Australian captain Tim Paine revealed Sunday he used to hate playing cricket and was left "crying on the couch" after losing confidence during an injury-plagued period of his career, reports AFP.
The 35-year-old has been widely praised after taking over as Test skipper in 2018 when Steve Smith was suspended over a brazen attempt under his watch to alter the ball with sandpaper in Cape Town.
But it has not been easy for Paine, who suffered a career-threatening finger injury in 2010 soon after being identified as Australia's first-choice wicketkeeper and making his international debut.
It required seven surgeries and two missed seasons, leading to a downward spiral with years of nerves, sleepless nights and frustration as he struggled to rediscover his confidence and form.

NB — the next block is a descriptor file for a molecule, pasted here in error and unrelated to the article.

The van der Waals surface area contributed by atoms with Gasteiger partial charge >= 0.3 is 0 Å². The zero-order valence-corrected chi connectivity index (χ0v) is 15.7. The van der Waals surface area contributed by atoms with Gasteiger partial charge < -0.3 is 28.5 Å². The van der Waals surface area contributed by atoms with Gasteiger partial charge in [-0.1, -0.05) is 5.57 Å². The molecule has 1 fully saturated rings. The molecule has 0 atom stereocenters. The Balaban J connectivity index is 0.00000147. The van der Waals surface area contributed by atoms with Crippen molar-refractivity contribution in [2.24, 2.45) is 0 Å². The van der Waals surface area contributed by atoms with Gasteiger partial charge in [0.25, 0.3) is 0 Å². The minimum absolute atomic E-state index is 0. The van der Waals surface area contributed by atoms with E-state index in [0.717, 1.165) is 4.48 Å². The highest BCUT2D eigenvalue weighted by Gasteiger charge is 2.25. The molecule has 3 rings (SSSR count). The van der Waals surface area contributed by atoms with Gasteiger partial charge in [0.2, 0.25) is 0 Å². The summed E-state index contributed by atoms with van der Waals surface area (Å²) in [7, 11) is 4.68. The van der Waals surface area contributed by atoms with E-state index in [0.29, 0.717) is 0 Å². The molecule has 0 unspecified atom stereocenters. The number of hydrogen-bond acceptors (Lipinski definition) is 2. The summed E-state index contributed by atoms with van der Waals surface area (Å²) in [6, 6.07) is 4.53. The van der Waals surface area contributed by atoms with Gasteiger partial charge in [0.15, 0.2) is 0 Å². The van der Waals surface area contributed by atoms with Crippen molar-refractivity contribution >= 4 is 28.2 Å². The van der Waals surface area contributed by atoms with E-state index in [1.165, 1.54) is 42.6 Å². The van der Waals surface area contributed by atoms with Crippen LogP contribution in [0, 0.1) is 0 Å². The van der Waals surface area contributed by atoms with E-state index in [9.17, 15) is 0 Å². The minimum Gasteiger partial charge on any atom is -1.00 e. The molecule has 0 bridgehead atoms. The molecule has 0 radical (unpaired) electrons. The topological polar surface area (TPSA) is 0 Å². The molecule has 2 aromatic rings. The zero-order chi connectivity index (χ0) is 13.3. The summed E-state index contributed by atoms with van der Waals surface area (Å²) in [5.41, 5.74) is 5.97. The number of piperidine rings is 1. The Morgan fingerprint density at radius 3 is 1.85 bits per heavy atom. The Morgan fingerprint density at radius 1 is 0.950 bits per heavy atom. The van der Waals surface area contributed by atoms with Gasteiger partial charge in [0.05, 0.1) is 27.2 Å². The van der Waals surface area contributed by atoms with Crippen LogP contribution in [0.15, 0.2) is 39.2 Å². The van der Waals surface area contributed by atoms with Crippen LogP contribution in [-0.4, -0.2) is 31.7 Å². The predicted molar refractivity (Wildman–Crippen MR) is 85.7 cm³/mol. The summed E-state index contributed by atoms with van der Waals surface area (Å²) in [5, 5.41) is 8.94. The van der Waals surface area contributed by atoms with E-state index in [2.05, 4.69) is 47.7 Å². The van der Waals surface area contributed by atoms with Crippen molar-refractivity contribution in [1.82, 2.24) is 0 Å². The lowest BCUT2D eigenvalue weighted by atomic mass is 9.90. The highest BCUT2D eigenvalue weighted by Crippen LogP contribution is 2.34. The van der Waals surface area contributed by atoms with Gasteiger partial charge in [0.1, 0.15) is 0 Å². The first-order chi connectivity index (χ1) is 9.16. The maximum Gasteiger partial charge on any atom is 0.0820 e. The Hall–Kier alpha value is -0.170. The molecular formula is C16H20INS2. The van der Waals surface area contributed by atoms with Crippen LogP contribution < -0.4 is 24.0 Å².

"I got to the stage where I was scared of getting hit, and I just had no idea what I was going to do," he told a new podcast series aimed at promoting well-being and good mental health.
"Instead of watching the ball I was thinking about getting hit or what might happen. When you're doing that the game becomes very difficult.
"I couldn't score runs for an extended period of time. I couldn't eat, I couldn't sleep. I was so nervous before games. I was horrible to live with."
He said while he never lost his love of watching cricket "when it came to my part in the game I just hated it".
"I would rather be anywhere else in the world because I was convinced I was going to fail. I don't think anyone knew that I was struggling at all, not my best mates, not even my partner.
"I remember times when I would be sitting at home, she'd be at work, and I would literally be sitting on the couch, not bawling my eyes out but I'd be crying," he added.